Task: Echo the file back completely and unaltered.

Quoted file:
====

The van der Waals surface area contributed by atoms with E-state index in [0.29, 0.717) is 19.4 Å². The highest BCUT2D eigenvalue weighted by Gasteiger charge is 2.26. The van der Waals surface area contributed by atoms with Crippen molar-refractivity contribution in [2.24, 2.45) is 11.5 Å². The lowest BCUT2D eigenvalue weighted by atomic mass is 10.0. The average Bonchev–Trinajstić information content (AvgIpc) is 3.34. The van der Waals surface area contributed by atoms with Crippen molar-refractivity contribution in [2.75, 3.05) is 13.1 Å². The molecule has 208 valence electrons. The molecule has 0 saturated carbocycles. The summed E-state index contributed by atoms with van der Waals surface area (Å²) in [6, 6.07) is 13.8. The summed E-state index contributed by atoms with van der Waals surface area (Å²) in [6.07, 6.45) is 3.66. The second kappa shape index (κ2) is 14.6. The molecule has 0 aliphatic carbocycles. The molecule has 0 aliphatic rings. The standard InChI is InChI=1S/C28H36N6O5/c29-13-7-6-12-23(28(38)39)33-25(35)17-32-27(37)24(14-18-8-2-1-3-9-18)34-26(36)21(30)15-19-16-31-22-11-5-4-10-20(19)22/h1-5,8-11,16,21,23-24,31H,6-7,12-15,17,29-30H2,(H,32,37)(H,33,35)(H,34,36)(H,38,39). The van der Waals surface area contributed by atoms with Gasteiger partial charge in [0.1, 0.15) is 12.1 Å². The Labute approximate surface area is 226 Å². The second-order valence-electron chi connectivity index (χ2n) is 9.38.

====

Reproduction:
The van der Waals surface area contributed by atoms with E-state index in [0.29, 0.717) is 19.4 Å². The highest BCUT2D eigenvalue weighted by Gasteiger charge is 2.26. The van der Waals surface area contributed by atoms with Crippen molar-refractivity contribution in [2.24, 2.45) is 11.5 Å². The lowest BCUT2D eigenvalue weighted by atomic mass is 10.0. The average Bonchev–Trinajstić information content (AvgIpc) is 3.34. The van der Waals surface area contributed by atoms with Crippen molar-refractivity contribution in [2.75, 3.05) is 13.1 Å². The molecule has 208 valence electrons. The molecule has 0 saturated carbocycles. The summed E-state index contributed by atoms with van der Waals surface area (Å²) in [6, 6.07) is 13.8. The summed E-state index contributed by atoms with van der Waals surface area (Å²) in [6.07, 6.45) is 3.66. The second kappa shape index (κ2) is 14.6. The molecule has 0 aliphatic carbocycles. The molecule has 0 aliphatic rings. The standard InChI is InChI=1S/C28H36N6O5/c29-13-7-6-12-23(28(38)39)33-25(35)17-32-27(37)24(14-18-8-2-1-3-9-18)34-26(36)21(30)15-19-16-31-22-11-5-4-10-20(19)22/h1-5,8-11,16,21,23-24,31H,6-7,12-15,17,29-30H2,(H,32,37)(H,33,35)(H,34,36)(H,38,39). The van der Waals surface area contributed by atoms with Gasteiger partial charge in [0.1, 0.15) is 12.1 Å². The Labute approximate surface area is 226 Å². The second-order valence-electron chi connectivity index (χ2n) is 9.38.